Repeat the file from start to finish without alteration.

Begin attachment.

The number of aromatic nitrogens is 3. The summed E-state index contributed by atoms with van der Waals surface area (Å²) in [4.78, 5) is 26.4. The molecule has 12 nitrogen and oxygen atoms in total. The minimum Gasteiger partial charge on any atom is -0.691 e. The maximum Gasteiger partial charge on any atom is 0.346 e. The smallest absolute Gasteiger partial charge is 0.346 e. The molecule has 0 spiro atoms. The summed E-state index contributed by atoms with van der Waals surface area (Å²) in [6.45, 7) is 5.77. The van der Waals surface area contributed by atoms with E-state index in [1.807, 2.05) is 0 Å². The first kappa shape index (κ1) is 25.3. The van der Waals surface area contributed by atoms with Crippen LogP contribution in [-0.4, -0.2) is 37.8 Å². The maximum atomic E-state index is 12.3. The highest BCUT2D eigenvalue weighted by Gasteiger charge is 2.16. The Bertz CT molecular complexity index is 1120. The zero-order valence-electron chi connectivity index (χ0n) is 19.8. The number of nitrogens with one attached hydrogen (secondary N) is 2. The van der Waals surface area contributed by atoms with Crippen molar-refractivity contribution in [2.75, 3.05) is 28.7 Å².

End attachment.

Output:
The number of aromatic nitrogens is 3. The summed E-state index contributed by atoms with van der Waals surface area (Å²) in [4.78, 5) is 26.4. The molecule has 12 nitrogen and oxygen atoms in total. The minimum Gasteiger partial charge on any atom is -0.691 e. The maximum Gasteiger partial charge on any atom is 0.346 e. The smallest absolute Gasteiger partial charge is 0.346 e. The molecule has 0 spiro atoms. The summed E-state index contributed by atoms with van der Waals surface area (Å²) in [6.45, 7) is 5.77. The van der Waals surface area contributed by atoms with E-state index in [1.807, 2.05) is 0 Å². The first kappa shape index (κ1) is 25.3. The van der Waals surface area contributed by atoms with Crippen LogP contribution in [-0.4, -0.2) is 37.8 Å². The maximum atomic E-state index is 12.3. The highest BCUT2D eigenvalue weighted by Gasteiger charge is 2.16. The Bertz CT molecular complexity index is 1120. The zero-order valence-electron chi connectivity index (χ0n) is 19.8. The number of nitrogens with one attached hydrogen (secondary N) is 2. The van der Waals surface area contributed by atoms with Crippen molar-refractivity contribution in [2.75, 3.05) is 28.7 Å².